Wednesday, February 25, 2015

How safe is our personal information?

What you will learn

  • How bad guys use information already exists on the net to gain access to:
    • your email accounts,
    • your financial information such as credit cards, PayPal accounts etc,
    • your internet hosting accounts (if you have any),
    • your personal web sites,
    • your personal life in general!
  • How you can protect yourself by such bad situations by following some very simple but very efficient security rules.
The actual incident that this article is based on was 100% real but for privacy reasons all referred user names are not the real ones and they have been chosen randomly. According to the same reason all images have been obscured.


The existence of the Internet, among other things, saves us from many tedious tasks as well as speeds up many real life opereations, such as: accounts payments, bank accounts monitoring and checking, purchasing almost all goods (from books to bookstores ...!) from online stores, avoiding going at the post-office for our mails and many others that could easily fill up all the pages of this magazine!

We can do all these amazing, calmly and nicely from the sofa of our home. It is much better than running on roads in cold or heat, in the crowds etc. Is ‘n it? The problem is that these pos have (always) some cons!

In the article we will get the role of a bad guy. We will show how easy is for us to spy someone (even stranger) and to collect, with a minimum of effort, almost all of his/her personal information. In an era, where security of personal data start to concern even public parties, we will show how easily is for a bad guy to gain access to the personal data of another person, such as occupation info, photos, names, family records, personal preferences (hidden and not ;-)), credit cards, accounts numbers, etc.

In addition, we will present how we can easily steal the "identity" of our victim in order to appear on the internet as him or her (see "impersonation" - http://is.gd/f3ha)! Does this remind you something like 007? We assure you that everything presented here is true; it can happen to anyone and we will prove it. But of course, at the end we will give you all the necessary "arsenal" and tips in order to not fall or to be very difficult to fall to such an unpleasant situation.

So, let us begin from Google! One evening we had an appetite for "searching". We get to Google and we start searcing for directories that contain the file classifieds.cgi. We enter something like the following on Google box:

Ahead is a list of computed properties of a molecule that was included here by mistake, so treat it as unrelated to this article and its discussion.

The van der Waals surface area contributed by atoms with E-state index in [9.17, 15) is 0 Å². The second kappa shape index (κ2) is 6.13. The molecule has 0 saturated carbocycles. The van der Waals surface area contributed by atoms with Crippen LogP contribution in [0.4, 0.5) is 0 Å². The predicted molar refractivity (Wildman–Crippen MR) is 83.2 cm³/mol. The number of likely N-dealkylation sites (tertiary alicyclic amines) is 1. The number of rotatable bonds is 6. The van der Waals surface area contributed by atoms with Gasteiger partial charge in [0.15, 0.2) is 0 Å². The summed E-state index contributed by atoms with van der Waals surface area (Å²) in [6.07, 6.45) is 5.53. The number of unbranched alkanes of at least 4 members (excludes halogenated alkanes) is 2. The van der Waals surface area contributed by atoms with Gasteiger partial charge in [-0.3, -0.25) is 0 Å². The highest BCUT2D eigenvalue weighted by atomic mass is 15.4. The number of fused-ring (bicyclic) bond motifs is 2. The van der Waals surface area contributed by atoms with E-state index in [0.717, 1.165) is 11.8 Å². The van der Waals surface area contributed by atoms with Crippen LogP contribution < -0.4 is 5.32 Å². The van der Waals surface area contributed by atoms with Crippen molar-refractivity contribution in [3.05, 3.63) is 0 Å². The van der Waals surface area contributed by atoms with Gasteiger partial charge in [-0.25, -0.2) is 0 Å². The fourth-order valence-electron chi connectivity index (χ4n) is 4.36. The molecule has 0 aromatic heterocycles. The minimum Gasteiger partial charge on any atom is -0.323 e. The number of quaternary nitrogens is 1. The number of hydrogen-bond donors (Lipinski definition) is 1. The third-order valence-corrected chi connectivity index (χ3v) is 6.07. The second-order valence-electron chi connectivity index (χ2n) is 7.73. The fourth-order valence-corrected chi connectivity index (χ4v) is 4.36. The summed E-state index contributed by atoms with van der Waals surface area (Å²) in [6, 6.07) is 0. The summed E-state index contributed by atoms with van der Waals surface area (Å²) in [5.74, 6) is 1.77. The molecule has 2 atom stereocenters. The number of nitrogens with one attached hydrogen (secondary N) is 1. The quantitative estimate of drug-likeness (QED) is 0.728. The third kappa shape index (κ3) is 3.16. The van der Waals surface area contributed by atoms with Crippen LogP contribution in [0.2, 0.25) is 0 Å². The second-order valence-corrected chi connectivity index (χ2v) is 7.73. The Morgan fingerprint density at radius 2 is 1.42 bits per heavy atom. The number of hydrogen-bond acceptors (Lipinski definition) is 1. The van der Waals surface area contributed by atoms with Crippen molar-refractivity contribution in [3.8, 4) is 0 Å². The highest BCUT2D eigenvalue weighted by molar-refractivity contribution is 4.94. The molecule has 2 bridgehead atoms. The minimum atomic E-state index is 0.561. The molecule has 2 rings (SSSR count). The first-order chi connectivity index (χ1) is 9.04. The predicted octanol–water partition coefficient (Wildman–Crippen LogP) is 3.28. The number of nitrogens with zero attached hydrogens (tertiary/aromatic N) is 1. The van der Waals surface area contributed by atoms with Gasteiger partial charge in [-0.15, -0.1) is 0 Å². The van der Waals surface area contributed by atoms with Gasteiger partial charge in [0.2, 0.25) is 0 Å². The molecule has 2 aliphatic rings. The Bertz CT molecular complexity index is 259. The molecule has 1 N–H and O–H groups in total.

intitle: "Index of" classifieds.cgi

What we get as a result is a fairly long list of sites. We started studying it one by one. After some searching we found a site that allows directory listing. This is not necessarily a security hole but it is a bad security practice. You will never know when a forgetful administrator will leave, in a dark corner of a directory, a file full of username and passwords or emails (Figure 1)!



Figure 1: When admin is forgetful, users are the victims!


Um ... what we have here? We have a list of usernames and passwords with their email. Ok, by using this information we can only impersonate a user of the current site. But, this is not enough. We want to try our theory which is this: many users use the same password for their favorite sites (forums etc.) and their email account too!

This is because it is difficult for a human to remember many or complex passwords. Ok, to not remember is reasonable. What is not reasonable (and dangerous too) is to use the same password to enter to your email and to your favorite forum!

Let’s check our assumption: We check the file defaul.users
, for all users with a yahoo email and we start trying every single of them to enter to his/her email using as password the one displayed in this file. Incidentally, the third user to the series is "vulnerable" to our theory (Figure 2).  To be specific, we found that an approximately 50% of users fall into this “trap”.
Figure 2: Our victim Mrs. Mary and ... her email!
Figure 2 shows the email of Mrs. Mary (okay, we only testify her first name). From what can see in MyFolders, Mrs. Mary has everything neatly and tidily: The personal messages in a folder, the work in another, the forums she is registered in another etc. Consider the number of emails that Mrs. Mary retains in yahoo.  It is 13969! It is a matter of time, from now on, to find all of her personal data. We can start by focus to the following search rule:
Search for mails to welcome the victim as a new member in a forum. In such mails usually user credentials are presented. One such email is displayed at Figure 3.

Figure 3:Username and Password to login to a forum!
So, let’s enter to this forum as Mary. By doing this we can find even more information for her. We can also respond to other members by impersonating Mrs. Mary. In short, we can impersonate Mrs.
Mary in order to make a love confession to a friend of her, to reject friendship and generally to mess her forum life.
In addition, we found a very interesting group of information titled "View Profile". This is the personal details of Mrs. Mary along with her photo! In the same location, we found her CV along with phone numbers, addresses and names of friends and relatives (Fig. 4).